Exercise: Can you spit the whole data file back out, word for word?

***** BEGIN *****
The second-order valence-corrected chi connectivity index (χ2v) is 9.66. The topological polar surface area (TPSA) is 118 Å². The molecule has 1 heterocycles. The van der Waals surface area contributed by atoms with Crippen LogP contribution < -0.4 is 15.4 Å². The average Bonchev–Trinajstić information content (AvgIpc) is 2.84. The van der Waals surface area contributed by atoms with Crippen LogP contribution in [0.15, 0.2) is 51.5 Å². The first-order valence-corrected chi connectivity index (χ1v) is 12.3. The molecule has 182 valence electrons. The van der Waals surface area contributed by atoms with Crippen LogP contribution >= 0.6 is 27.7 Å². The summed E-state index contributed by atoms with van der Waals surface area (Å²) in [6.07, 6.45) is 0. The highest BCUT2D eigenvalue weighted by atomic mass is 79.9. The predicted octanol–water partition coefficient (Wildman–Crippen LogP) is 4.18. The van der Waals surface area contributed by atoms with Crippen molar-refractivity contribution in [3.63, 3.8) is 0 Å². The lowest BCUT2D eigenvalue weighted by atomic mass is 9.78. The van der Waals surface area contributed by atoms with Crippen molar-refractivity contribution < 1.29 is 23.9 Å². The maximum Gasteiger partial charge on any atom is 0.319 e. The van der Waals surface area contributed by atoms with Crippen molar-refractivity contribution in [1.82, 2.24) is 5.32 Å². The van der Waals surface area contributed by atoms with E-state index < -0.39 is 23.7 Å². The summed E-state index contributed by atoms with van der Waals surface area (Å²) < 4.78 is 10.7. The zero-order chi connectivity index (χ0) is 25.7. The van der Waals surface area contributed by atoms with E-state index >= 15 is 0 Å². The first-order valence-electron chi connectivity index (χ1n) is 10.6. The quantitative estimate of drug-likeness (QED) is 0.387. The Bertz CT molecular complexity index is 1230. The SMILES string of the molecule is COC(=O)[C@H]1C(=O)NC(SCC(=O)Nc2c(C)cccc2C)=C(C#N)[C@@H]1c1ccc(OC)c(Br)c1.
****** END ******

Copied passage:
The second-order valence-corrected chi connectivity index (χ2v) is 9.66. The topological polar surface area (TPSA) is 118 Å². The molecule has 1 heterocycles. The van der Waals surface area contributed by atoms with Crippen LogP contribution < -0.4 is 15.4 Å². The average Bonchev–Trinajstić information content (AvgIpc) is 2.84. The van der Waals surface area contributed by atoms with Crippen LogP contribution in [0.15, 0.2) is 51.5 Å². The first-order valence-corrected chi connectivity index (χ1v) is 12.3. The molecule has 182 valence electrons. The van der Waals surface area contributed by atoms with Crippen LogP contribution >= 0.6 is 27.7 Å². The summed E-state index contributed by atoms with van der Waals surface area (Å²) in [6.07, 6.45) is 0. The highest BCUT2D eigenvalue weighted by atomic mass is 79.9. The predicted octanol–water partition coefficient (Wildman–Crippen LogP) is 4.18. The van der Waals surface area contributed by atoms with Crippen molar-refractivity contribution in [3.63, 3.8) is 0 Å². The lowest BCUT2D eigenvalue weighted by atomic mass is 9.78. The van der Waals surface area contributed by atoms with Crippen molar-refractivity contribution < 1.29 is 23.9 Å². The maximum Gasteiger partial charge on any atom is 0.319 e. The van der Waals surface area contributed by atoms with Crippen molar-refractivity contribution in [1.82, 2.24) is 5.32 Å². The van der Waals surface area contributed by atoms with E-state index < -0.39 is 23.7 Å². The summed E-state index contributed by atoms with van der Waals surface area (Å²) < 4.78 is 10.7. The zero-order chi connectivity index (χ0) is 25.7. The van der Waals surface area contributed by atoms with E-state index >= 15 is 0 Å². The first-order valence-electron chi connectivity index (χ1n) is 10.6. The quantitative estimate of drug-likeness (QED) is 0.387. The Bertz CT molecular complexity index is 1230. The SMILES string of the molecule is COC(=O)[C@H]1C(=O)NC(SCC(=O)Nc2c(C)cccc2C)=C(C#N)[C@@H]1c1ccc(OC)c(Br)c1.